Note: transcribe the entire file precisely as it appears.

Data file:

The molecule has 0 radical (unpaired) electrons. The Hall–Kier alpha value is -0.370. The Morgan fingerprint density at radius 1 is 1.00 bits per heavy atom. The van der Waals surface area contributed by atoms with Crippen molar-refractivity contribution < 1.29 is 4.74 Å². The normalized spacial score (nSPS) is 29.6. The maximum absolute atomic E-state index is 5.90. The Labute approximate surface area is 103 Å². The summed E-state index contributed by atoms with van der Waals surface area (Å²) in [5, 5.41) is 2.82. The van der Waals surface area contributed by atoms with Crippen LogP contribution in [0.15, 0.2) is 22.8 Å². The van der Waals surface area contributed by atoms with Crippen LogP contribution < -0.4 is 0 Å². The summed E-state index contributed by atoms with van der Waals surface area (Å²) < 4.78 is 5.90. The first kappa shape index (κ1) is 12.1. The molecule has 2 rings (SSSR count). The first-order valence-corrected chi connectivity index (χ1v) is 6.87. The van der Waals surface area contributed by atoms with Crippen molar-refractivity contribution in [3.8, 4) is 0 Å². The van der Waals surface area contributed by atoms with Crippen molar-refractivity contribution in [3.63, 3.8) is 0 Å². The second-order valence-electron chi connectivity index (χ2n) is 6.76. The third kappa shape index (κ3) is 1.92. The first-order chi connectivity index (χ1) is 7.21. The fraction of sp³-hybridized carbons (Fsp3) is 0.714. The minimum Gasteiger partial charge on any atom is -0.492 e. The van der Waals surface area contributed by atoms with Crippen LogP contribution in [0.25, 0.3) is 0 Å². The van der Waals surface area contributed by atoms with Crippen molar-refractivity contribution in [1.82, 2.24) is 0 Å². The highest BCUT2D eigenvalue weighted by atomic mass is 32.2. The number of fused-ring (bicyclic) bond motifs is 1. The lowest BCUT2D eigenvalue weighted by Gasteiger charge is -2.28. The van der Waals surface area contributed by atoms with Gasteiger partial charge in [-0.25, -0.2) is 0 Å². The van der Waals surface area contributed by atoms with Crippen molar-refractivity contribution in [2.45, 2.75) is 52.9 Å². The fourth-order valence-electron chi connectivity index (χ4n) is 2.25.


The molecule has 0 radical (unpaired) electrons. The Hall–Kier alpha value is -0.370. The Morgan fingerprint density at radius 1 is 1.00 bits per heavy atom. The van der Waals surface area contributed by atoms with Crippen molar-refractivity contribution < 1.29 is 4.74 Å². The normalized spacial score (nSPS) is 29.6. The maximum absolute atomic E-state index is 5.90. The Labute approximate surface area is 103 Å². The summed E-state index contributed by atoms with van der Waals surface area (Å²) in [5, 5.41) is 2.82. The van der Waals surface area contributed by atoms with Crippen LogP contribution in [0.15, 0.2) is 22.8 Å². The van der Waals surface area contributed by atoms with Crippen LogP contribution < -0.4 is 0 Å². The summed E-state index contributed by atoms with van der Waals surface area (Å²) < 4.78 is 5.90. The first kappa shape index (κ1) is 12.1. The molecule has 2 rings (SSSR count). The first-order valence-corrected chi connectivity index (χ1v) is 6.87. The van der Waals surface area contributed by atoms with Crippen molar-refractivity contribution in [3.8, 4) is 0 Å². The van der Waals surface area contributed by atoms with Crippen molar-refractivity contribution in [3.63, 3.8) is 0 Å². The second-order valence-electron chi connectivity index (χ2n) is 6.76. The third kappa shape index (κ3) is 1.92. The first-order chi connectivity index (χ1) is 7.21. The fraction of sp³-hybridized carbons (Fsp3) is 0.714. The minimum Gasteiger partial charge on any atom is -0.492 e. The van der Waals surface area contributed by atoms with Crippen LogP contribution in [0.25, 0.3) is 0 Å². The van der Waals surface area contributed by atoms with Crippen molar-refractivity contribution in [1.82, 2.24) is 0 Å². The highest BCUT2D eigenvalue weighted by atomic mass is 32.2. The number of fused-ring (bicyclic) bond motifs is 1. The lowest BCUT2D eigenvalue weighted by Gasteiger charge is -2.28. The van der Waals surface area contributed by atoms with Gasteiger partial charge in [-0.25, -0.2) is 0 Å². The van der Waals surface area contributed by atoms with Crippen molar-refractivity contribution in [2.45, 2.75) is 52.9 Å². The fourth-order valence-electron chi connectivity index (χ4n) is 2.25.